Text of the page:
By Wayne Cole
SYDNEY (Reuters) – A renewed slide in Chinese shares and a sobering set of factory surveys sucked Asian markets lower on Monday, while the euro and the Mexican peso were both jolted by political developments at home.
E-Mini futures for the S&P 500 followed with a loss of 0.5 percent and European bourses were seen opening down.
Shanghai blue chips resumed their slide with a fall of 2.3 percent that soured sentiment across the region. MSCI’s broadest index of Asia-Pacific shares outside Japan fell 0.6 percent, adding to a 2 percent drop last week.
Japan’s Nikkei shed 2.2 percent to an 11-week low, with a survey of manufacturers showing sentiment had darkened a shade in the face of trade war threats.
The purchasing managers’ index (PMI) still edged higher for June, but exports orders softened.
Tension is growing ahead of a July 6 deadline when the U.S. is due to impose US$34 billion of tariffs on Chinese exports.
“The key risk for the market isn’t that Trump actually implements his trade threats but rather that a protracted period of trade uncertainty begins to weigh on economic activity,” said analysts at JPMorgan in a note.
“The evidence suggesting this is happening is far from conclusive, but ominous data points are accumulating.”
Two surveys of Chinese manufacturing out in the last few days showed a softening in activity, partly due to softness in exports.
A slew of factory readings from across the globe are due on Monday, while the U.S. ISM report is out on Tuesday. Minutes of the last Federal Reserve policy meeting come on Thursday and the week closes with U.S. payrolls for June.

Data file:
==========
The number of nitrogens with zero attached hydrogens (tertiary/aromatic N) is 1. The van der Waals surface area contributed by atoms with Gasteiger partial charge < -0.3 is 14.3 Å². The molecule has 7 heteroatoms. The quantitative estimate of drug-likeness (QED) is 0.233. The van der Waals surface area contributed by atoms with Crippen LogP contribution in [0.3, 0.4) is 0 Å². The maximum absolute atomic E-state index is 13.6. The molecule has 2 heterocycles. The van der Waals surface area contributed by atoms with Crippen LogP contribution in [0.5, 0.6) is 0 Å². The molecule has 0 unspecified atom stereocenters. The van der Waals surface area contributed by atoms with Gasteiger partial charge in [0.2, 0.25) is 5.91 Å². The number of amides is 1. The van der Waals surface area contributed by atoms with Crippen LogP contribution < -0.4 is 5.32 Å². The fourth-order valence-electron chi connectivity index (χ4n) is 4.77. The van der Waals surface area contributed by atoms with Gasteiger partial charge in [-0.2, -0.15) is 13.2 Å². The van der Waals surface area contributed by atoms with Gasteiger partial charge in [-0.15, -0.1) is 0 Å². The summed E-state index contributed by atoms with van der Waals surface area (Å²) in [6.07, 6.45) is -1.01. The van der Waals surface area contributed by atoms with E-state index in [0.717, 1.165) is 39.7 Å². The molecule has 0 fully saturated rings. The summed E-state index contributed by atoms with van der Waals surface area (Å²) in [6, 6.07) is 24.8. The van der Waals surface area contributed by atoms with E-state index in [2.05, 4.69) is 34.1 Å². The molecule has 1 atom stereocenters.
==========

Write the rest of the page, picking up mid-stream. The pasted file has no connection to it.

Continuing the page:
A DEAL, OR NOT?
In currency markets, the euro took an early knock on reports German Interior Minister Horst Seehofer had rejected a migration deal German Chancellor Angela Merkel negotiated at a European Union summit on Friday.
The currency then partly bounced on news Seehofer had offered to step down as minister and as chair of his Christian Social Union (CSU) party.
The move makes the future of Merkel’s government even more uncertain as her Christian Democrats party (CDU) relies on the CSU to maintain power through a coalition formed three months ago to end a political vacuum.
After all that, the euro was 0.33 percent easier at $0.1642, having skidded as far as $1.1632 at one stage.
The U.S. dollar gained 0.18 percent on a basket of currencies to 94.808, but was still below Friday’s top of 95.324. It was flat on the yen at 110.68 having been as high as 111.06 at one stage.
The Mexican peso see-sawed after leftist Andres Manuel Lopez Obrador won a decisive victory for president.
Dealers said the clear win might settle one source of political uncertainty, but Obrador was also expected to sharpen Mexican divisions with U.S. President Donald Trump.
After an initial retreat, the dollar soon rebounded to be flat at 19.9050 pesos up from last week’s trough around 19.5580.
Trump also loomed large in oil markets with crude taking a spill after he tweeted that Saudi Arabia had agreed to lift oil production by “maybe up to 2,000,000 barrels”.
The missive was later downplayed by the White House and Saudi Press Agency.
Brent crude lost 97 cents to $78.26 a barrel, while U.S. crude fell 73 cents to $73.42. The pullback was still modest given U.S. crude rallied more than 8 percent last week, while Brent gained more than 5 percent.
(Editing by Simon Cameron-Moore and Sam Holmes)